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Now that your colors are in balance, you can add more depth to your photo, if you like. A small boost will be especially effective in an enlargement of your photo. It’s best to assess exposure on a calibrated monitor and sometimes it can be handy to use some additional tools:
Read your histogram
A good starting point when assessing exposure is to read your histogram. A histogram is a graph that shows the pixel count of your photo from black (left) to white (right). A dark photo therefore has more pixels (peaks in the graph) on the left side of the histogram and a light photo has more pixels on the right side.
In may happen that image information is lost, a phenomenon known as clipping. Clipping occurs, for instance, when a shadow is 100% black and detail is thus lost. In this case, you have reached the limit of the range. You can solve this by making the shadow lighter and then checking if the detail has become visible. The reverse applies to highlights: You need to set these slightly darker, for example when clouds in the sky are 100% white.
Fortunately, you can easily detect clipping in your photo by turning on the warning indicators. You can the indicators in the upper corners of your histogram in Camera RAW. 100% black is depicted as blue and 100% white as red. Generally speaking, it’s best to avoid full zones but small sections with clipping are usually no problem.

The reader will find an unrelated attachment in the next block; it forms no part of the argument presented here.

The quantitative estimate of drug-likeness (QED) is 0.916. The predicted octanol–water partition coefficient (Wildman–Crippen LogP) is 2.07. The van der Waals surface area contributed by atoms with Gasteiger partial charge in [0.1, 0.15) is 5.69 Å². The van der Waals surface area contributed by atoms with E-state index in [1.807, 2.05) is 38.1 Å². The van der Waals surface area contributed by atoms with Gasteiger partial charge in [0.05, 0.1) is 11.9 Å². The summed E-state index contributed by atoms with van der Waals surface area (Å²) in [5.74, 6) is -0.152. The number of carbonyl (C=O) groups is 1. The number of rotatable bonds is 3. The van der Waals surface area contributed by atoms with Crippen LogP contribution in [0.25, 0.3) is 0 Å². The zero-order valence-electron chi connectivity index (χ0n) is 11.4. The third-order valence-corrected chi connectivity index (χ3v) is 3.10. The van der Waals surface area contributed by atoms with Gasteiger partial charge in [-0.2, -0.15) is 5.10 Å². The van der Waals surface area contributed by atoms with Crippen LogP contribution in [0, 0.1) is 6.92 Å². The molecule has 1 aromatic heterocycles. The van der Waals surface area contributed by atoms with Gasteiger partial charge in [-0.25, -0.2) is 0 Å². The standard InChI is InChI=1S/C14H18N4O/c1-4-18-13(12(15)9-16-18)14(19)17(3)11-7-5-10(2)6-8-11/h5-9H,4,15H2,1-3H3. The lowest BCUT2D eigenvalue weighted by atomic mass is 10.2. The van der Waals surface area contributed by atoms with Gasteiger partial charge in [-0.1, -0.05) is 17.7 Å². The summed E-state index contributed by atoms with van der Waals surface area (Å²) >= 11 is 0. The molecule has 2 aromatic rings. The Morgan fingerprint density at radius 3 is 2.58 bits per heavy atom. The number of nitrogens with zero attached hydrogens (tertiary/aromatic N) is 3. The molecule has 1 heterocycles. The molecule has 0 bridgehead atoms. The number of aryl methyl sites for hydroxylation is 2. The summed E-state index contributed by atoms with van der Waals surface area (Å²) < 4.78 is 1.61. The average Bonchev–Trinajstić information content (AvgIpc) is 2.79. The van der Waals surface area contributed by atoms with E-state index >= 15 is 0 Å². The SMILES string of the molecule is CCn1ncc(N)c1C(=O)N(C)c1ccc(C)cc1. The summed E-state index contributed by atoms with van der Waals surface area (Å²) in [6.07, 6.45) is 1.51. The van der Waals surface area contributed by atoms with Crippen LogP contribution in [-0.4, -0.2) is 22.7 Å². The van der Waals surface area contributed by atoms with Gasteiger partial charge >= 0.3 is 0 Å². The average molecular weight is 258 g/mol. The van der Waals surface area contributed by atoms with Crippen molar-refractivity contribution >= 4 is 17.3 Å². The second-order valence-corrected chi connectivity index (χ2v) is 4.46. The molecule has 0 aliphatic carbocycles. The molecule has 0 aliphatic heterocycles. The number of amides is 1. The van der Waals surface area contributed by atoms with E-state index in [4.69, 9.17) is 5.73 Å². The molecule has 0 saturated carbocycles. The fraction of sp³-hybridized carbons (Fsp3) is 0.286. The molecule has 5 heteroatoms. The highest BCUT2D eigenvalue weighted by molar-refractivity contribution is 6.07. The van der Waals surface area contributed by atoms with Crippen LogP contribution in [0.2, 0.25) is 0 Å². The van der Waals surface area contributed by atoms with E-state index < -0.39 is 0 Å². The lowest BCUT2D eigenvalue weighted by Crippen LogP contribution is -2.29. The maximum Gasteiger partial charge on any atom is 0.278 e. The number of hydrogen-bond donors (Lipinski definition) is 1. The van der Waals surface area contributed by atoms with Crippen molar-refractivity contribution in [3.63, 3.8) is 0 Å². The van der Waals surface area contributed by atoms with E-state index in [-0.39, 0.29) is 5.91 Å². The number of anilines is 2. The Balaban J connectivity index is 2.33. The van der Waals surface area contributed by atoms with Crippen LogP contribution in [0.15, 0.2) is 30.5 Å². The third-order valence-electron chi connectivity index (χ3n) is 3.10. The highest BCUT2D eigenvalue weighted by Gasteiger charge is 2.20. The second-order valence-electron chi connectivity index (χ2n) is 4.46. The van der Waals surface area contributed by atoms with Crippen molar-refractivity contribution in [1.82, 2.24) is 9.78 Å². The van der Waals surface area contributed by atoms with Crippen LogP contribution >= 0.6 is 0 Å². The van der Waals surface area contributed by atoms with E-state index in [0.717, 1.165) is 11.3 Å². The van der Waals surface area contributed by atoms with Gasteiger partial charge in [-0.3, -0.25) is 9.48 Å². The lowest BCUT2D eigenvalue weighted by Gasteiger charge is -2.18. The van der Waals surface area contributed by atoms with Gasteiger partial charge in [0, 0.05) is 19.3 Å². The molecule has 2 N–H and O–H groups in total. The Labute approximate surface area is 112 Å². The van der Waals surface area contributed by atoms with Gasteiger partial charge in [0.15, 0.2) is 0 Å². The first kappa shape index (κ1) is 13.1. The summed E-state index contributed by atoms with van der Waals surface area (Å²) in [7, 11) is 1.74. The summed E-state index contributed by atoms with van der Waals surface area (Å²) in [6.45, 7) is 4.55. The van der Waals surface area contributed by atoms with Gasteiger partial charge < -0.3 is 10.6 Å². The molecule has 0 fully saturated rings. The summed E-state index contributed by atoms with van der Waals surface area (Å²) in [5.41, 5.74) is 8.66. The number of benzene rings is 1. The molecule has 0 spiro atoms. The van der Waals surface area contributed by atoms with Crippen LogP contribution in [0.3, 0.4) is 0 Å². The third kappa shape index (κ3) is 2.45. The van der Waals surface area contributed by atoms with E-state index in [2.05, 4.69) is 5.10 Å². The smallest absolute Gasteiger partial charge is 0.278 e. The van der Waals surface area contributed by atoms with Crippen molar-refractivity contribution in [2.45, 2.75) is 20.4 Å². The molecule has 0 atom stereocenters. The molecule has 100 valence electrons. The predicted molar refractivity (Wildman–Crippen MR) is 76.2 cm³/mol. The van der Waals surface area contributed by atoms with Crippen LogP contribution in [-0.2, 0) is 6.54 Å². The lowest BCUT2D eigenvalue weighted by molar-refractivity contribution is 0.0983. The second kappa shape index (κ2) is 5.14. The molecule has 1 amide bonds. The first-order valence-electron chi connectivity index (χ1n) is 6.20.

Is your photo as a whole too dark or too light? You can adjust the brightness in stops with the Exposure option in the same way as with the Exposure Compensation option on your camera. After this, you can increase or lower the brightness.
The entire spectrum from 100% black to 100% white is divided into zones: Black tints, shadows, highlights and white tints. For example, if you have a shadow section that contains virtually no detail, you can make the section slightly lighter.
You can also check if the Auto function produces the desired result. This is usually too light because Photoshop brings everything back to an average gray value. You can then choose to slide some of the zones back to the darker side.
f you would like more detailed control over the brightness of your photo, you can adjust it using Curves. With Curves, adjustments you can create highly nuanced adjustments in your photo’s exposure. If you drag the diagonal line slightly upward as shown in the image below, you ensure that the black areas remain truly black and the white areas white. This produces a more beautiful result than if you adjust the exposure as a whole.
Make your photo slightly lighter. On your screen, your photo always looks somewhat lighter than when printed because the pixels in your screen are lit.